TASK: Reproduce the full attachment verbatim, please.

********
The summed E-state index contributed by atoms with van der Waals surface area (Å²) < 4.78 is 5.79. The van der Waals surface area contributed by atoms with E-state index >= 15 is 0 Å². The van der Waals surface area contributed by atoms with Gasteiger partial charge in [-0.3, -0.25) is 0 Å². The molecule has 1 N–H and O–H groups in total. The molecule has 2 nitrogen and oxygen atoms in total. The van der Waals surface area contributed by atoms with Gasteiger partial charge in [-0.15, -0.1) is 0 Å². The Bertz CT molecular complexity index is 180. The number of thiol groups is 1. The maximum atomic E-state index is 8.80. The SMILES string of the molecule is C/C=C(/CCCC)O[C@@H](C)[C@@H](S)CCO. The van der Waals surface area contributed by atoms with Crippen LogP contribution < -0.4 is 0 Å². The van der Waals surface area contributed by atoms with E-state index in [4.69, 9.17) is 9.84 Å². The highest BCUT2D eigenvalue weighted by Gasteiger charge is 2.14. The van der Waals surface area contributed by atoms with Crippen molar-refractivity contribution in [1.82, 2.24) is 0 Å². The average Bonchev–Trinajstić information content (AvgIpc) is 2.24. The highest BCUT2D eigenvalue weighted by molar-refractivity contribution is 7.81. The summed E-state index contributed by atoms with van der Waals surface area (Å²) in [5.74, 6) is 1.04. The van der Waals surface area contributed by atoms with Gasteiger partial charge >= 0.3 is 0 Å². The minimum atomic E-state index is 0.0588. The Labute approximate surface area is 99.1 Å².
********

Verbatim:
The summed E-state index contributed by atoms with van der Waals surface area (Å²) < 4.78 is 5.79. The van der Waals surface area contributed by atoms with E-state index >= 15 is 0 Å². The van der Waals surface area contributed by atoms with Gasteiger partial charge in [-0.3, -0.25) is 0 Å². The molecule has 1 N–H and O–H groups in total. The molecule has 2 nitrogen and oxygen atoms in total. The van der Waals surface area contributed by atoms with Gasteiger partial charge in [-0.15, -0.1) is 0 Å². The Bertz CT molecular complexity index is 180. The number of thiol groups is 1. The maximum atomic E-state index is 8.80. The SMILES string of the molecule is C/C=C(/CCCC)O[C@@H](C)[C@@H](S)CCO. The van der Waals surface area contributed by atoms with Crippen LogP contribution < -0.4 is 0 Å². The van der Waals surface area contributed by atoms with E-state index in [4.69, 9.17) is 9.84 Å². The highest BCUT2D eigenvalue weighted by Gasteiger charge is 2.14. The van der Waals surface area contributed by atoms with Crippen molar-refractivity contribution in [1.82, 2.24) is 0 Å². The average Bonchev–Trinajstić information content (AvgIpc) is 2.24. The highest BCUT2D eigenvalue weighted by molar-refractivity contribution is 7.81. The summed E-state index contributed by atoms with van der Waals surface area (Å²) in [5.74, 6) is 1.04. The van der Waals surface area contributed by atoms with Gasteiger partial charge >= 0.3 is 0 Å². The minimum atomic E-state index is 0.0588. The Labute approximate surface area is 99.1 Å².